Though ancient Chinese is difficult, Sun Tzu took a very scientific approach to his work. He carefully defines his terms throughout the work. He does this because he understood certain concepts differently than those with other philosophies in his era.
Unfortunately, most translators are not familiar with this approach. Most instead gravitate toward the "standard" meaning of characters, generally ignoring his specific definitions. Many explain Sun Tzu's meaning strictly in the terms of the modern usage of characters, ignoring the many differences in the ancient characters.
Sun Tzu also relies heavily on analogies and connections from the classical elements of Chinese science. Language skills depend on cultural understanding and, in this case, specifically the philosophical ideas of the period. Again, few translators seem to appreciate the importantance of this. In one sense, the entire work might be considered a definition of conceptual ideas and the formal relationships relating to the scientific and philosophical concepts of the era and outside of that context, it makes little sense. This is why we describe his work more as formulas than English sentences. As much as possible, every mention of a concept depends on former discussion of the same idea or upon the historical relationships within traditional Chinese philosophy.
For example, when we read
Sharp soldiers do not attack,
we are tempted to think of "attack" in the English sense of the word, which is used interchangeably with other words such as "fight," "battle," "conflict," and so on. But Sun Tzu uses different characters in different ways for all these concepts, and he uses them rigorously and consistently. The above phrase wouldn't make sense if the character for "battle" was inserted into it, even though the meaning would be little changed in English. Even the term "sharp soldiers" has been previously defined at this point in the text (or, more precisely, its opposite, "dull soldiers").
These relationships become even more complicated when Sun Tzu refers to traditional connections in Chinese science. All the natural objects to which he refers in the text—lakes, thunder, forests, fire, metal, taste, music, and so on—have a place in the natural order as defined by Chinese tradition. Without understanding these connections, much of The Art of War will seem vague and poetic. We have written much more about these connections here.
The precision of Sun Tzu's usage regarding concepts and context is why we feel it is more accurate to describe his work as "formulas" rather than anything like English sentences. Compare the way he defines his terms, for example, to Euclid's Geometry, and you will see how similar the two works are in design and approach despite the difference of language.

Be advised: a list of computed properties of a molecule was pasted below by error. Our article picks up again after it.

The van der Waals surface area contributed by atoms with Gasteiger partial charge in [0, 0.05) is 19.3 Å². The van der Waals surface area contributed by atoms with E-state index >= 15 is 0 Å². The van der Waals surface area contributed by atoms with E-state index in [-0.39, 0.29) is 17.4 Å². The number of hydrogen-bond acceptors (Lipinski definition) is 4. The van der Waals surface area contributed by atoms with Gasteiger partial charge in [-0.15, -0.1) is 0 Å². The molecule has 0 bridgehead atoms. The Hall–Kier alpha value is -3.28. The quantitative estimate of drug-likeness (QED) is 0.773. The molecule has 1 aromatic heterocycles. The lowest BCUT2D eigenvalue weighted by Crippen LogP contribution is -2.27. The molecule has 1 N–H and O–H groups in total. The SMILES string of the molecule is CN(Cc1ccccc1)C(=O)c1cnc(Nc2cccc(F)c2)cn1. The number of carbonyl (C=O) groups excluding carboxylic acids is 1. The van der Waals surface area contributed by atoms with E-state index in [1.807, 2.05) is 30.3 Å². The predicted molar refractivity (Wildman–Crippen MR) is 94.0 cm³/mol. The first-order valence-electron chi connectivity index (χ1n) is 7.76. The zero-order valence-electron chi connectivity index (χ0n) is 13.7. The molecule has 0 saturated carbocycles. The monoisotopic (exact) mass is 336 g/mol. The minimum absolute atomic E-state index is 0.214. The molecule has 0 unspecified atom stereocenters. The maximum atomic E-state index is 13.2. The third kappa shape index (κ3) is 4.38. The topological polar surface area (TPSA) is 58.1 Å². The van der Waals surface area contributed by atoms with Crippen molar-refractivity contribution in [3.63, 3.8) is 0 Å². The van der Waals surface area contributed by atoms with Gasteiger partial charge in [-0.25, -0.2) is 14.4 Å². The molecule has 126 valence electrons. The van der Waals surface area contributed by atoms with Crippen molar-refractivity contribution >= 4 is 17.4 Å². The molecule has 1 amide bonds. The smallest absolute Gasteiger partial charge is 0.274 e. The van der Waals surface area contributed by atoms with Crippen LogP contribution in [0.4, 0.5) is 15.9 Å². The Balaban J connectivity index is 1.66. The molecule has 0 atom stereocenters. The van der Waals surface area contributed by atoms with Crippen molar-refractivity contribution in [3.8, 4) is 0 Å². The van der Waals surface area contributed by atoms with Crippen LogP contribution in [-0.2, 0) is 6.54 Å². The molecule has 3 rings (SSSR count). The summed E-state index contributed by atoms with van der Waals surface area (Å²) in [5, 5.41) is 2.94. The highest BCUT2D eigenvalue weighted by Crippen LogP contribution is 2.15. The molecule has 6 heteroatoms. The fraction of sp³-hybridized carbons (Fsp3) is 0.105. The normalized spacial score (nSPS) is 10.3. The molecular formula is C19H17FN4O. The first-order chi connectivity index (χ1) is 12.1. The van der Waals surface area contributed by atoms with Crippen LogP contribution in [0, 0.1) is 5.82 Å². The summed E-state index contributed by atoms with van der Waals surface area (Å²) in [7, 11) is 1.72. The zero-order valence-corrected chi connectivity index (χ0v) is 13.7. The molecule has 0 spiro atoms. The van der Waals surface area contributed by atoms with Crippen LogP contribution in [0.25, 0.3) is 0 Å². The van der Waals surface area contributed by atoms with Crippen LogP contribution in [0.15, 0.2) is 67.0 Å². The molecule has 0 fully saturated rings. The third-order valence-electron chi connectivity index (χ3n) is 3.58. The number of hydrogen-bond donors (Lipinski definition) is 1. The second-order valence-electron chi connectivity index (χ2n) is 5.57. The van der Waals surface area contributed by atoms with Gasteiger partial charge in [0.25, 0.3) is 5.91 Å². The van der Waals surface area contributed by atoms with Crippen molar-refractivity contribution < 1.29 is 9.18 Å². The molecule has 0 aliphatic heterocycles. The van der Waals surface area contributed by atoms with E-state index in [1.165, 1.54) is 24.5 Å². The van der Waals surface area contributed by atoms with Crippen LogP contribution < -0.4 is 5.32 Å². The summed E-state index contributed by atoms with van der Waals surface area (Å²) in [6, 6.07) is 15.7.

While Sun Tzu wrote in a very precise manner, the hundreds of commentaries added to his work lack that same precision. Even worse, in English the translator's commentary is usually disguised as translation.
Sun Tzu wrote in a very precise and consistent way. The text of the thirteen chapters runs to something over thirteen thousand Chinese characters, by Griffith’s count. Ames wanted to add even more phrases to the original.
Any given phrase, like this one we have used before,
Sharp soldiers do not attack,
can be interpreted in very different ways. Does it mean "Smart soldiers do not attack others" or "Do not attack smart soldiers"? Or does it mean both? The answer is found only through careful study of what Sun Tzu says about these two concepts, "attack" and "smart soldiers," elsewhere in his work.
The Sun Tzu System of Competition
Gagliardi teaches that simply reading an English translation of the text of the book is very misleading. (Even the Chinese translate the work into contemporary language.) After studying the original Chinese for years and practicing the competitive methods it teaches for decades, he realized that the text was written in a kind of shorthand for those who already understood Sun Tzu's basic system of strategy and how it used the framework of traditional Chinese philosophy.
More importantly, Gagliardi discovered that much of Sun Tzu's writing refers to diagrams used by the Chinese in classical science. Sun Tzu's system is less about objects than their relationships, and less about actions than processes. The Chinese system of diagramming captures relationships and processes. People today may be familiar with Chinese nature diagrams from feng-shui. From a close reading of Sun Tzu, Gagliardi replaced the classical elements in those diagrams with the elements that Sun Tzu describes, creating the key to transforming a collection of vague aphorisms into a rigorous system. He explained this diagramming first in his award-winning Amazing Secrets book and later in his training seminars.
The Key Is Understanding Sun Tzu's System!
Gagliardi, in making his translation, had the previous academic work to build on, but he had something more. He had first mastered Sun Tzu's system of competition in real life. His success in business using Sun Tzu's system was as real as Sun Tzu's own success on the battlefield. After that, translating the system into English and into different business disciplines was easy. After working on a variety of translations, he was able to completely reconstruct Sun Tzu's system of competition so that it can be used today.